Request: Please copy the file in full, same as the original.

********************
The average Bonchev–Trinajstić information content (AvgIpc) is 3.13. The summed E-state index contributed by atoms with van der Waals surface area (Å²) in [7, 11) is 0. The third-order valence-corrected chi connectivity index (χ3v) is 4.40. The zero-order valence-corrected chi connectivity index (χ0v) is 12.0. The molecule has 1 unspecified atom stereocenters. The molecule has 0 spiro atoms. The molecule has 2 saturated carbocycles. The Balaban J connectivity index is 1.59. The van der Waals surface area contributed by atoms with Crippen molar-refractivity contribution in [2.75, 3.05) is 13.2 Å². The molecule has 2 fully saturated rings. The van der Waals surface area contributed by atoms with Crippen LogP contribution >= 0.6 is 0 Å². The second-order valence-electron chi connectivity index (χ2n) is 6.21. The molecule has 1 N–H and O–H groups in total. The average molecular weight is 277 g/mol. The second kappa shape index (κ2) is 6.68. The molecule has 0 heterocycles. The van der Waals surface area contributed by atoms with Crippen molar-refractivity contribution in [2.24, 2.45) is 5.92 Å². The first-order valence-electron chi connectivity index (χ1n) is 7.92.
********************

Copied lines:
The average Bonchev–Trinajstić information content (AvgIpc) is 3.13. The summed E-state index contributed by atoms with van der Waals surface area (Å²) in [7, 11) is 0. The third-order valence-corrected chi connectivity index (χ3v) is 4.40. The zero-order valence-corrected chi connectivity index (χ0v) is 12.0. The molecule has 1 unspecified atom stereocenters. The molecule has 0 spiro atoms. The molecule has 2 saturated carbocycles. The Balaban J connectivity index is 1.59. The van der Waals surface area contributed by atoms with Crippen molar-refractivity contribution in [2.75, 3.05) is 13.2 Å². The molecule has 2 fully saturated rings. The van der Waals surface area contributed by atoms with Crippen LogP contribution >= 0.6 is 0 Å². The second-order valence-electron chi connectivity index (χ2n) is 6.21. The molecule has 1 N–H and O–H groups in total. The average molecular weight is 277 g/mol. The second kappa shape index (κ2) is 6.68. The molecule has 0 heterocycles. The van der Waals surface area contributed by atoms with Crippen molar-refractivity contribution in [2.24, 2.45) is 5.92 Å². The first-order valence-electron chi connectivity index (χ1n) is 7.92.